As is similar in EU legislation, the Bill provides for the inclusion of “a scheme to combat counterfeit medicines entering supply chains” such as the inclusion of unique identifiers and anti-tamper devices on packs. Currently, pharmacies in the UK have access to the EU falsified medicines directive database, which alerts pharmacists to counterfeit medicines in the supply chain. However, it is not clear if the UK will continue to have access to this database post the transition period.
5. Registration Scheme
The MHRA currently requires online sellers of general sales list, prescription-only medicines or pharmacy medicines to register for a “Distance Selling Logo” to help members of the public to identify websites that can legally sell medicines. Provisions in the Bill allow for the introduction of a new registration scheme for online pharmacies requiring persons who sell medicines to notify the MHRA. Changes to information detail(s) to be included in online prescriptions and the types of prescriptions that may be sent electronically may also be introduced.
1. UK Register of Medical Devices
A UK register for all medical devices, their manufacturers or their suppliers will be introduced. Companies will need to register medical devices with the MHRA ensuring suppliers follow strict safety checks. In addition, some or all of the register information entered could be made publicly available subject to data protection.
2. New Civil Sanctions
The system of enforcement for breach of medical device regulations will be simplified and strengthened. The Secretary of State shall be provided the ability to impose new civil sanctions in the form of a monetary penalty or the enforcement of an undertaking as an alternative to criminal prosecution of offences. The Bill also introduces the creation of a bespoke criminal offence which will clarify which contraventions of the MDR 2002 could result in prosecution.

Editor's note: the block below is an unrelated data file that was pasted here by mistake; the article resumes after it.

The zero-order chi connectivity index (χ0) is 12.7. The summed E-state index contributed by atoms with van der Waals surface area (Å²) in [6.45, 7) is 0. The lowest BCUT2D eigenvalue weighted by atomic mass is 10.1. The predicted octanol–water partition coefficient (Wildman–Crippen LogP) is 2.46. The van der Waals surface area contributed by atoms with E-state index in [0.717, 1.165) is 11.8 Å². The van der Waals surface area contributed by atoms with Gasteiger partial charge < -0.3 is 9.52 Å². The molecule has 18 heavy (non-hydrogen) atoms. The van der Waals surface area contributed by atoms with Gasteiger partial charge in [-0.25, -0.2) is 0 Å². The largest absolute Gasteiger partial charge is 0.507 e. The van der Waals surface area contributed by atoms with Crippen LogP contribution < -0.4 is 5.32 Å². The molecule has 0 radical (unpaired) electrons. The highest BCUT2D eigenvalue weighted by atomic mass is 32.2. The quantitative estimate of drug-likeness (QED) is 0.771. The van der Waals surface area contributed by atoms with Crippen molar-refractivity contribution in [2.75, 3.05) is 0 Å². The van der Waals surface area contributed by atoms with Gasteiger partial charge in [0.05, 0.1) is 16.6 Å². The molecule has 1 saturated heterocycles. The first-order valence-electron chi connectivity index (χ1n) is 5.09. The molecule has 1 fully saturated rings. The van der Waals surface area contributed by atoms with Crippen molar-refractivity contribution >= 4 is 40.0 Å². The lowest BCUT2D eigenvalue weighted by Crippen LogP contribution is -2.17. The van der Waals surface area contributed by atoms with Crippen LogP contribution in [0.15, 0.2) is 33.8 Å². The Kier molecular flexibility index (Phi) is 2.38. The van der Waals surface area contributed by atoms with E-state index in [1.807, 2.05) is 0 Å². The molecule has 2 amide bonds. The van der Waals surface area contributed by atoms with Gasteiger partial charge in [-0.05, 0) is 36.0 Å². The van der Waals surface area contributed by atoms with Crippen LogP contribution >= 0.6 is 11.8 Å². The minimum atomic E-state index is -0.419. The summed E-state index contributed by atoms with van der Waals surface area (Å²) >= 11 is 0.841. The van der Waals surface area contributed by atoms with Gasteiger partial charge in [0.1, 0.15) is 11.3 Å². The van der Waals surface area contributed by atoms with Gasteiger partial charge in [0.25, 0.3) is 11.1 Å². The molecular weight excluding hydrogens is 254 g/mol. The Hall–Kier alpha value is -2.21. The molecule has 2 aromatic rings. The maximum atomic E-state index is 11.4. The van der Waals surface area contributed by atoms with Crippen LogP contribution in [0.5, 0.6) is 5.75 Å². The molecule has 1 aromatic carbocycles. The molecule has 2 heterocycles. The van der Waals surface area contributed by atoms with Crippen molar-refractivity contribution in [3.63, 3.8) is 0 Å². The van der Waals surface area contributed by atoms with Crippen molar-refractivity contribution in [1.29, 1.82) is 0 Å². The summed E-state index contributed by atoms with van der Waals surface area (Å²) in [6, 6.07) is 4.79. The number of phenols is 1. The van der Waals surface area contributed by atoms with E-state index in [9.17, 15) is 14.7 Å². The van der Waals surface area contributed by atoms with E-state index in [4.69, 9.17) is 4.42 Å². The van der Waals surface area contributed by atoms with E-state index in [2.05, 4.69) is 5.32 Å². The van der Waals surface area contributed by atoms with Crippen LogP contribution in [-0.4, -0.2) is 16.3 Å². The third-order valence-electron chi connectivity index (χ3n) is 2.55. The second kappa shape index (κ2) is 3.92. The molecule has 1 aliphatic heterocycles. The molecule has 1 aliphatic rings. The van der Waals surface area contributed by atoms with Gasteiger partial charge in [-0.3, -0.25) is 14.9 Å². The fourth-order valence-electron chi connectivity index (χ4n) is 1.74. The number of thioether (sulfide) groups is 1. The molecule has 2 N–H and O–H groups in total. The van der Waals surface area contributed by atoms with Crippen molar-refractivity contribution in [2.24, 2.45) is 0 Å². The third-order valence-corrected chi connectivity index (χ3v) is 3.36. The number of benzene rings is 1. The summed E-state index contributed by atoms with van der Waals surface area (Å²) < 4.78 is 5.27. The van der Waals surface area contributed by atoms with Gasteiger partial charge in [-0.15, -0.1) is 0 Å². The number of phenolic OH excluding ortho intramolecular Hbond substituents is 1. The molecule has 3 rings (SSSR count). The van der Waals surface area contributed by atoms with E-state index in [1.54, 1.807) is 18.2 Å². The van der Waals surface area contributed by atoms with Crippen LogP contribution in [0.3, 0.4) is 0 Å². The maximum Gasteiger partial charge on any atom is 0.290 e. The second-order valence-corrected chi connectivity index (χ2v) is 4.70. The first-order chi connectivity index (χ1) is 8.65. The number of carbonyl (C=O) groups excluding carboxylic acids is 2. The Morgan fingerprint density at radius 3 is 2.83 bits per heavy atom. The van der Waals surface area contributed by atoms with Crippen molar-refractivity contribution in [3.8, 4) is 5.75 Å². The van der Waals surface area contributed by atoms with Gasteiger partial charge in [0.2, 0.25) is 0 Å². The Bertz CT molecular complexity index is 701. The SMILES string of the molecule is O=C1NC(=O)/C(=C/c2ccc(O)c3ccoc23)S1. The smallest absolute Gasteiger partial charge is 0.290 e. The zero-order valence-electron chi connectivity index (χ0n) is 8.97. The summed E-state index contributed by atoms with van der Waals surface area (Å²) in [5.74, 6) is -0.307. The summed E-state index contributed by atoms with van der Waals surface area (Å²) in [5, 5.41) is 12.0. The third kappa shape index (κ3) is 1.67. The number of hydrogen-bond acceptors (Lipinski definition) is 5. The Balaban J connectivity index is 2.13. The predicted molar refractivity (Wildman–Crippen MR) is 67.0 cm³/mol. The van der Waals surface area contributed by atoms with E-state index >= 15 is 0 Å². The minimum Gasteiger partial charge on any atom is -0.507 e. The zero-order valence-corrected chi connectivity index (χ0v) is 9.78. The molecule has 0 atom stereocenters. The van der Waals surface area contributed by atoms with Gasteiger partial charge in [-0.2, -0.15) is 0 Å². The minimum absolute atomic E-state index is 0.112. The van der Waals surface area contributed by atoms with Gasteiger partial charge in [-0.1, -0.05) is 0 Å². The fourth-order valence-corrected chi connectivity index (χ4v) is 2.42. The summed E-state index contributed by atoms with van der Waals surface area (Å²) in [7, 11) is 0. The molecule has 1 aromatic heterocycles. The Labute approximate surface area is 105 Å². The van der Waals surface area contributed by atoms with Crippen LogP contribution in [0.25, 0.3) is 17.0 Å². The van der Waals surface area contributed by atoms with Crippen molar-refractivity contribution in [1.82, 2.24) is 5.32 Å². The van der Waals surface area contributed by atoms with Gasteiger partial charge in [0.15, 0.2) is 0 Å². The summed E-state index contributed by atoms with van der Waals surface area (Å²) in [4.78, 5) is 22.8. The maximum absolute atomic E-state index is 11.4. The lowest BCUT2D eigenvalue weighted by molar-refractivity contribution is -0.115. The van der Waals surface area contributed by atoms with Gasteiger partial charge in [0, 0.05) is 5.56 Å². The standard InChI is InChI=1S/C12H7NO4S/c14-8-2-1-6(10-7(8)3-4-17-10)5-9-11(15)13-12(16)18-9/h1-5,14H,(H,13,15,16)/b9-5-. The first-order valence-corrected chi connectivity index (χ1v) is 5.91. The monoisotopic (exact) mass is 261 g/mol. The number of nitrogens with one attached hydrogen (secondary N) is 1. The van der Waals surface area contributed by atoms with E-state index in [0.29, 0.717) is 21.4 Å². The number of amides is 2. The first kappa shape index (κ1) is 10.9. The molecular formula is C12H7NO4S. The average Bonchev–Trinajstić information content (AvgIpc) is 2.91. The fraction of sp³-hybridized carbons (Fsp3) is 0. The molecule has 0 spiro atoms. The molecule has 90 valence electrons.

3. Requirements for the manufacture, marketing and supply of a medical device
The Bill allows for provisions to be made, with regards to the requirements that must be met before a medical device can be placed on the market, put into service or supplied in the UK. In line with existing EU legislation, confirmation that such requirements have been met and to what standard will also be necessary. Whilst the Bill refers to international standards (presumably the International Organisation for Standardization (ISO)) and agreements (such as mutual recognition) being used as a reference to identify such requirements, it remains unclear whether additional regulatory hurdles outside of existing EU regulations will be introduced. In addition, the Health and Social Care Secretary will be given the power to disclose specific information about devices to members of the public and health care systems, subject to appropriate safeguards when there are serious patient concerns.
1. Prescribing of Veterinary Medicines
Presently, the Veterinary Medicines Regulation 2013 lists which groups of professionals have the appropriate qualifications to prescribe certain categories of medicines. Over time, the roles of staff within the veterinary industry will evolve and certain professionals may be added or removed from this list by amending Regulations.
2. Selling of medicines online
The VMD currently operates a voluntary scheme that accredits UK based retailers who sell veterinary medicines on the internet. The Bill allows for mandating registration of persons who sell medicines online and attach certain conditional registration requirements.
3. Labelling and Packaging of medicines
New regulations could be created to update existing labelling standards of medicines and introduce new requirements such as pictograms to replace or supplement some of the written labelling on medicines.
The new Bill provides an initial insight which suggests that the UK regulatory landscape for medicines and medical devices will not diverge significantly from existing EU legislation. The Bill offers regulatory additions to that of current legislation such as the expansion of medicine prescribing, the fostering of innovative patient treatment plans, increased autonomy for regulatory authorities and the softening of regulatory obstacles for low risk clinical trials.
However, as the government has stated medical devices will be “subject to the highest standard of regulation” and in the absence of published complementary technical guidelines, it is unclear yet as to whether additional regulatory hurdles will apply to the UK medical device sector.
Overall, it is most likely that future legislative developments will occur in the medicines and medical devices sector following the Brexit transition period in efforts to maintain global regulatory relationships.
Authors: Cliodhna McDonough, Regulatory Life Science lawyer & Legal director